Democracy is beautiful in theory, in practice it is a fallacy – Mussolini
Democracy in the 21st century tends to come with strong support by the Western World. If the freedom to vote is good for us, the line of thinking goes, surely they are worth spreading to the world as well. Western Governments driven by this belief follow a foreign policy known as “democracy promotion”. Organizations such as the World Bank and the IMF have been strongly influenced by the European Union and aim to promote democratic ideals in the economic, political and social life of developing countries.
Institutions considered pivotal to promote democracy are run by embryonic political parties backed by financial support from various government factions endorsing democracy. Democratic ideas are pushed by Western advisors who try to strengthen regional government organizations. When these political parties get an opportunity to form government, the wisdom goes, step back and watch citizens embrace these ideals. It may sound incredibly naive to suggest that governments can influence social change or uproot political ideas, however this method had been almost universally accepted among policy makers. Even those halfhearted in their belief of democracy have believed it can work this way.
The Arab spring revolts commenced in 2010 bringing mass disruptions in the Arab League. The Arab Spring has often been described as a wave of popular uprisings against an oppressive rule. Western nations had been working for years promoting a network pro democracy organizations in the Middle East. Based on popular theories, once the revolts started to uproot one dictatorial government after the other, the spread of democracy should been inevitable and unchallengeable.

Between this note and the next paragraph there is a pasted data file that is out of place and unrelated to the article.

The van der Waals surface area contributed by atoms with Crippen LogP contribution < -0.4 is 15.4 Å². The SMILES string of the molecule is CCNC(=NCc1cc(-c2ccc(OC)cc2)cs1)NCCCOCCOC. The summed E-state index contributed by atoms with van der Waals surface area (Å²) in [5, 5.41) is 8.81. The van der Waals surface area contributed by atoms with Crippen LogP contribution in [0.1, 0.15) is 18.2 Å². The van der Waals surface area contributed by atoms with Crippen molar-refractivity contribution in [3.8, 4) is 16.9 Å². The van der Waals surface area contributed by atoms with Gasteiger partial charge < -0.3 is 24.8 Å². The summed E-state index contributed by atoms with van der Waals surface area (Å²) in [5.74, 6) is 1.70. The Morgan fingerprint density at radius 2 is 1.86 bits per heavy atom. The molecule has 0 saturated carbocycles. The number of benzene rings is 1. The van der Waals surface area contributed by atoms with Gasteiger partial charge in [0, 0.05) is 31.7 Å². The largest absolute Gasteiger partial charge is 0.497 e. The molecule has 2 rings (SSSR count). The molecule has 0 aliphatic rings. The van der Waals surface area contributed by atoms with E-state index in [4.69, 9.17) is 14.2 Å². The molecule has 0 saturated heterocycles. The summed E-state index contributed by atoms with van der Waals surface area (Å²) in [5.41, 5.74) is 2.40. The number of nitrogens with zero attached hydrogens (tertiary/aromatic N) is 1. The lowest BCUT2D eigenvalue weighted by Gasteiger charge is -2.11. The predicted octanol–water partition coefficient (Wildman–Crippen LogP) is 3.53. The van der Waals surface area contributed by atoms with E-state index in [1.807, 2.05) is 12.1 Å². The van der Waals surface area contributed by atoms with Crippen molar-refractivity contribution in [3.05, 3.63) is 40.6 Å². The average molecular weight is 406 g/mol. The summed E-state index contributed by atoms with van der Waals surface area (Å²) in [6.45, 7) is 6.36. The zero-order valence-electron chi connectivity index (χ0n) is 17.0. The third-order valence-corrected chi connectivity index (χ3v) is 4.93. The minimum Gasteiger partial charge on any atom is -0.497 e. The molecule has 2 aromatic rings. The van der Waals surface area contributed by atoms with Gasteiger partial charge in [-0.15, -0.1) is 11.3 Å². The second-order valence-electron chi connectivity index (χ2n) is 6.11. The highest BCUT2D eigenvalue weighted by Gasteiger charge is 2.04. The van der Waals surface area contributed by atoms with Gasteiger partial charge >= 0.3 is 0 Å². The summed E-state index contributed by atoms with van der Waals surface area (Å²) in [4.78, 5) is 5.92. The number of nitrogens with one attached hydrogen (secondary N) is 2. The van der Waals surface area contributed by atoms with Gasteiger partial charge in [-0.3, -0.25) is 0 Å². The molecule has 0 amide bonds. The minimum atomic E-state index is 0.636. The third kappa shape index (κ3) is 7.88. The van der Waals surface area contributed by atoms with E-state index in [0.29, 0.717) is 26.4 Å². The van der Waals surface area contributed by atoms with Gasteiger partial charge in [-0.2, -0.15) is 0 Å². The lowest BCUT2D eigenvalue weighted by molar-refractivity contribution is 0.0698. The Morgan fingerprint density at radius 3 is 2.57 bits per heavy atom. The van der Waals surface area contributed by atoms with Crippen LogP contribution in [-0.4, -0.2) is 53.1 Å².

Instead the consequences have been bleak. In just about every case the countries that rose up against dictators ended up less democratic than they began. Now, prepared with new case studies from the Arab uprisings, a group of political scientists is arguing for a thorough review of the whole conception of how to spread democracy to other nations—or if it’s even possible at all. The study, which took a systematic look at the results of the Arab Spring, deduced that the dictatorial regimes enjoyed a structural permanence that no amount of Western-funded political idealism was likely to displace.
Although the roots of the ideologies of Modern Democracy lie in the Cold War, with the Soviet Union and the United States trying to influence smaller countries and organizations around the world, by the 21st century it began to be established as a rational investment to promote human well being. As the number of economically developed nations increased rapidly, and most substituted dictatorial regimes with democratic ones, a prevailing school of thought emerged called ‘voluntarism’. It presumes that individual actions and leaders can revolutionize the course of nations, and that by giving the right ideologies and skills to promising parties democracy can be cultivated. In a fear based dictatorial regime the masses hide their opposition and disapproval, but if one or a group of audacious individuals lead the opposition, they might be joined by a large crowd of supporters emboldened to voice their opinions and make public their opinion.